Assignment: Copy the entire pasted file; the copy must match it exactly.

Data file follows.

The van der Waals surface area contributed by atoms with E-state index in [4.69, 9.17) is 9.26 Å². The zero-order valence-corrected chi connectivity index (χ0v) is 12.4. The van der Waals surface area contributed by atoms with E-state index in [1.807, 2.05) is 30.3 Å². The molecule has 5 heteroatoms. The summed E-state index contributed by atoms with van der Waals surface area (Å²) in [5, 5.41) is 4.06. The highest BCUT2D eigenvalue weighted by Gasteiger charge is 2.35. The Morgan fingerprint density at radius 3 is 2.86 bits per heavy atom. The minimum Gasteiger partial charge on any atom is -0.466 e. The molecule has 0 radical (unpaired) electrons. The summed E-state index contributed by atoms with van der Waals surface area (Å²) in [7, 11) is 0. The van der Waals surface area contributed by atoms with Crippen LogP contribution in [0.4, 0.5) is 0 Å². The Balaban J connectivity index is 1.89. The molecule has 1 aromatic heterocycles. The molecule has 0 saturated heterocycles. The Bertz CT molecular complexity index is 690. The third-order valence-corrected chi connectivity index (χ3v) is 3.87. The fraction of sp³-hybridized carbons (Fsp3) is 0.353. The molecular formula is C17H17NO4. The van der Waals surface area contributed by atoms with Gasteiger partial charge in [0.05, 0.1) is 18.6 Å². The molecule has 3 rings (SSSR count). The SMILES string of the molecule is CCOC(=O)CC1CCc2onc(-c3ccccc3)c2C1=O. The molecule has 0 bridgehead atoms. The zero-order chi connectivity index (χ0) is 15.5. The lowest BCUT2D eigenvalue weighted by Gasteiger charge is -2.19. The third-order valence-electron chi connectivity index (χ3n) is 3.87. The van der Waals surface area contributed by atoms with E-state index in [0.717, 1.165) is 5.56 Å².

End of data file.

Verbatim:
The van der Waals surface area contributed by atoms with E-state index in [4.69, 9.17) is 9.26 Å². The zero-order valence-corrected chi connectivity index (χ0v) is 12.4. The van der Waals surface area contributed by atoms with E-state index in [1.807, 2.05) is 30.3 Å². The molecule has 5 heteroatoms. The summed E-state index contributed by atoms with van der Waals surface area (Å²) in [5, 5.41) is 4.06. The highest BCUT2D eigenvalue weighted by Gasteiger charge is 2.35. The Morgan fingerprint density at radius 3 is 2.86 bits per heavy atom. The minimum Gasteiger partial charge on any atom is -0.466 e. The molecule has 0 radical (unpaired) electrons. The summed E-state index contributed by atoms with van der Waals surface area (Å²) in [7, 11) is 0. The van der Waals surface area contributed by atoms with Crippen LogP contribution in [0.4, 0.5) is 0 Å². The Balaban J connectivity index is 1.89. The molecule has 1 aromatic heterocycles. The molecule has 0 saturated heterocycles. The Bertz CT molecular complexity index is 690. The third-order valence-corrected chi connectivity index (χ3v) is 3.87. The fraction of sp³-hybridized carbons (Fsp3) is 0.353. The molecular formula is C17H17NO4. The van der Waals surface area contributed by atoms with Gasteiger partial charge in [0.05, 0.1) is 18.6 Å². The molecule has 3 rings (SSSR count). The SMILES string of the molecule is CCOC(=O)CC1CCc2onc(-c3ccccc3)c2C1=O. The molecule has 0 bridgehead atoms. The zero-order chi connectivity index (χ0) is 15.5. The lowest BCUT2D eigenvalue weighted by Gasteiger charge is -2.19. The third-order valence-electron chi connectivity index (χ3n) is 3.87. The van der Waals surface area contributed by atoms with E-state index in [0.717, 1.165) is 5.56 Å².